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This article has been peer reviewed. It is the authors' final version prior to publication in Fertility and Sterility

Volume 101, Issue 6, June 2014, Pages 1510-1511.

The published version is available at DOI: Copyright © Elsevier Inc.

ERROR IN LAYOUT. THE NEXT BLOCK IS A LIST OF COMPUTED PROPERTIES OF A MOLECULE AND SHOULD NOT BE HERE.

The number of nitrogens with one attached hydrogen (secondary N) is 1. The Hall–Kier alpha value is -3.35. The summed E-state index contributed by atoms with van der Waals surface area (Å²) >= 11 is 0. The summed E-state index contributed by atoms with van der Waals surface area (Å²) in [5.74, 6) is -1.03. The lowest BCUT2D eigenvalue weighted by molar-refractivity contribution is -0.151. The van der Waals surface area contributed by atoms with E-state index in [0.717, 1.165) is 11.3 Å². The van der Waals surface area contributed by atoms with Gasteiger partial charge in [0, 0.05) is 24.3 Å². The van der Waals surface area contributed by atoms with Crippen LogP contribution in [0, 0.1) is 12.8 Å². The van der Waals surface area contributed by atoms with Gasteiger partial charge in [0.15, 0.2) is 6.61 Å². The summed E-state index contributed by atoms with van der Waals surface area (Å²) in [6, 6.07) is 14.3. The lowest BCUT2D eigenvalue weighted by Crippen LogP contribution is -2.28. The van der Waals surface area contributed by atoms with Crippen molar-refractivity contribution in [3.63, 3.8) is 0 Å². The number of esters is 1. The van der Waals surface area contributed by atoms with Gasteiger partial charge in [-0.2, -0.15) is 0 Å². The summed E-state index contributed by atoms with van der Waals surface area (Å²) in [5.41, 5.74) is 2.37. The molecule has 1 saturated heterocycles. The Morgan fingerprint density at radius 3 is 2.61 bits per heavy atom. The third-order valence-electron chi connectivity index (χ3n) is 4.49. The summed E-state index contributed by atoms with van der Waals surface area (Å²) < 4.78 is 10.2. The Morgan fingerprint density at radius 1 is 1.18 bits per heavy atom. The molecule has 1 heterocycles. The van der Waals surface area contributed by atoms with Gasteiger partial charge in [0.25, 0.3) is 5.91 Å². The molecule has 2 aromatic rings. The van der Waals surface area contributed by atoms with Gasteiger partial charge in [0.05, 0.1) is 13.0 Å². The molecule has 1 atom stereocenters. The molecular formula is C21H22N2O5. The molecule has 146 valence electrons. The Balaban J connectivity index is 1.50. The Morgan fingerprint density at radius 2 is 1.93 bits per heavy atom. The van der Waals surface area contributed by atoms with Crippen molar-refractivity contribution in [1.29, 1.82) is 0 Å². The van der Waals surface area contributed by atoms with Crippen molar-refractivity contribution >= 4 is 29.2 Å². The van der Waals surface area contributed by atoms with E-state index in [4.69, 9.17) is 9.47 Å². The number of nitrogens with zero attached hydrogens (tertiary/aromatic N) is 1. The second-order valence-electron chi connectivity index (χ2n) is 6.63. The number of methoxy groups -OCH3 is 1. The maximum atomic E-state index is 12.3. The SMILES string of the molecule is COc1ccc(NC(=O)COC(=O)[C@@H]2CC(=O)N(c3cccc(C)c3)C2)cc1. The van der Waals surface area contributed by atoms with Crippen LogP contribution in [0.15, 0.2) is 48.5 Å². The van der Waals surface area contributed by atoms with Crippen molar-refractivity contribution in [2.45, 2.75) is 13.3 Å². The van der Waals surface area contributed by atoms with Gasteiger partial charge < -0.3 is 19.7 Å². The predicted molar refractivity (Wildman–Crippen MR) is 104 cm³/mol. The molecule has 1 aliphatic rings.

Thirty years ago, in the days when I was a reproductive endocrinology fellow, the field looked far different than it does today. Reproductive endocrinologists at that time were most assuredly the experts in diagnosing and treating infertility, but were often, if not usually the go-to doctors for patients with congenital uterovaginal anomalies, endometriosis, and those in need of complicated endoscopic procedures. The REI was not only the authority on polycystic ovary syndrome and other hormonal problems, but often the leader in addressing clinical issues in contraception, abnormal uterine bleeding, and menopause. In the early to mid-1980’s infertility treatment, such as it was, was largely a surgical specialty. Many reproductive endocrinologists performed hundreds of operations per year, albeit with only modest success rates. There were less than 10 IVF programs in the country when I began my fellowship, and IUI was a new and novel treatment. The educational priorities of REI fellows reflected the practice at the time. We were trained primarily in reproductive surgery, medical and pediatric endocrinology, and to a lesser extent in the emerging field of ART.